We initiate the formal study of functional encryption by giving precise definitions of the concept and its security. Roughly speaking, functional encryption supports restricted secret keys that enable a key holder to learn a specific function of encrypted data, but learn nothing else about the data. For example, given an encrypted program the secret key may enable the key holder to learn the output of the program on a specific input without learning anything else about the program.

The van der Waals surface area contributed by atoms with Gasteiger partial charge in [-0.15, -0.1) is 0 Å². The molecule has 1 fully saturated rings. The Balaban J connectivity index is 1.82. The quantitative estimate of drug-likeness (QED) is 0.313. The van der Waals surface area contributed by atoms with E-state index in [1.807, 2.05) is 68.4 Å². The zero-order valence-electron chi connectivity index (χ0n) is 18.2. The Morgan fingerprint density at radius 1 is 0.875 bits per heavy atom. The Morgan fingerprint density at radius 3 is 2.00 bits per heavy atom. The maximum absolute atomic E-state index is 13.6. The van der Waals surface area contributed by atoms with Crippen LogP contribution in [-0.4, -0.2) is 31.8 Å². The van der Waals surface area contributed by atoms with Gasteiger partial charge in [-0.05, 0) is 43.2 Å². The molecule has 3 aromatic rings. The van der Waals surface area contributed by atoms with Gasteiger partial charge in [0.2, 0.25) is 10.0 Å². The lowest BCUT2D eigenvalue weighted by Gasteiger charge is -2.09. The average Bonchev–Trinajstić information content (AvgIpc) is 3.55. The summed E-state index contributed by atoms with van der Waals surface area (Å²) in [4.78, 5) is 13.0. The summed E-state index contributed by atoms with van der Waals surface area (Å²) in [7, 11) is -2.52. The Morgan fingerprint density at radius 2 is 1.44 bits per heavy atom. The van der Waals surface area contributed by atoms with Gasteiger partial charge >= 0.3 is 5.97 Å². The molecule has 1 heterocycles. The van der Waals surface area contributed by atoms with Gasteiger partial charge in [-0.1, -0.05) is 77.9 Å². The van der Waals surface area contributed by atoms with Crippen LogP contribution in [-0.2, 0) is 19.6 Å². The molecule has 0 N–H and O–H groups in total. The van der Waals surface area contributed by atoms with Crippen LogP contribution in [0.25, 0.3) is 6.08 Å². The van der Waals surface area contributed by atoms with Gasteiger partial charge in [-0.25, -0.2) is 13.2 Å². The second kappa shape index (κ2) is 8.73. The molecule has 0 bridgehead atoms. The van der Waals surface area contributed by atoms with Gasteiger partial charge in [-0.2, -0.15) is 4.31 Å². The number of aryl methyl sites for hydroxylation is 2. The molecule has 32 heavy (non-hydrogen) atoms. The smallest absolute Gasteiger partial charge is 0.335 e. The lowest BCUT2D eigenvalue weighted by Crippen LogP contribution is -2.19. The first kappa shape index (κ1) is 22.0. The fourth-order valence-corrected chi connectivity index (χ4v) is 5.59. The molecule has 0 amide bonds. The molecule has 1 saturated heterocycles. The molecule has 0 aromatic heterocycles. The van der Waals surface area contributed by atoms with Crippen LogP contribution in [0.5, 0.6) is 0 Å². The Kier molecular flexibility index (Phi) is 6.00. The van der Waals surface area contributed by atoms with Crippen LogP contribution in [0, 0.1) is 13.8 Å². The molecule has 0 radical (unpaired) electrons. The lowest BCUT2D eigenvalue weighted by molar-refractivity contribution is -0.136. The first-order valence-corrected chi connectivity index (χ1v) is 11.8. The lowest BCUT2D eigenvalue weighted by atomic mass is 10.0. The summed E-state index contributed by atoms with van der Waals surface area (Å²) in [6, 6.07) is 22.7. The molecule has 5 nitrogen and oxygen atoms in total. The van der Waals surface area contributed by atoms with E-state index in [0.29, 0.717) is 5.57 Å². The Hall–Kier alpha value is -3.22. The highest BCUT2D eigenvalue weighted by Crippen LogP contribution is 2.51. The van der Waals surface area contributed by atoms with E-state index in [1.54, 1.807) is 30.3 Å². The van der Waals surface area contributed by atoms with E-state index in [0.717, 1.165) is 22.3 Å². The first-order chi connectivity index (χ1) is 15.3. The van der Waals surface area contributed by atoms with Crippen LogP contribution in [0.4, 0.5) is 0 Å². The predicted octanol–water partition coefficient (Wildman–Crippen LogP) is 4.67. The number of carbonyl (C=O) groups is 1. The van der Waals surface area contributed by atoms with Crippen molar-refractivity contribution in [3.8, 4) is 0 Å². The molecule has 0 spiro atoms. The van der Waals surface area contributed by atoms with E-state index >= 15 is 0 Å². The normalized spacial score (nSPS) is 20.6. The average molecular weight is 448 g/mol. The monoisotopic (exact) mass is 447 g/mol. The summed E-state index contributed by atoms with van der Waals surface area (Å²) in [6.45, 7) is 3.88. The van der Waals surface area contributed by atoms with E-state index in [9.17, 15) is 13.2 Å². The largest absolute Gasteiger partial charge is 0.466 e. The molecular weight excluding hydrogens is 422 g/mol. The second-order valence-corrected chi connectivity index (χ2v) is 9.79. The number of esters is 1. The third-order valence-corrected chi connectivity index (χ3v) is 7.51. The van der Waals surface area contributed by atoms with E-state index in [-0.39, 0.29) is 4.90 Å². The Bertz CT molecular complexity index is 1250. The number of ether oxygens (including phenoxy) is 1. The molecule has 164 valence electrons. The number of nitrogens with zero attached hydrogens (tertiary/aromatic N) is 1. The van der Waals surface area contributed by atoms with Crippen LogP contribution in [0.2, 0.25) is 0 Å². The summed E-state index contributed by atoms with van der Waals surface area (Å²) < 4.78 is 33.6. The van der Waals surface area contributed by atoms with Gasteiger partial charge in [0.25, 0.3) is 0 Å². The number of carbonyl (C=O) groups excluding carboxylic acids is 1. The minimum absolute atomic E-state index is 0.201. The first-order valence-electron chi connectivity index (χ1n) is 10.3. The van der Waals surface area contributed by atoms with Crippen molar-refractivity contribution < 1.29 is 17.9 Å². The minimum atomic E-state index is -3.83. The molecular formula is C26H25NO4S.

We show that defining security for functional encryption is non-trivial. First, we show that a natural game-based definition is inadequate for some functionalities. We then present a natural simulation-based definition and show that it (provably) cannot be satisfied in the standard model, but can be satisfied in the random oracle model. We show how to map many existing concepts to our formalization of functional encryption and conclude with several interesting open problems in this young area.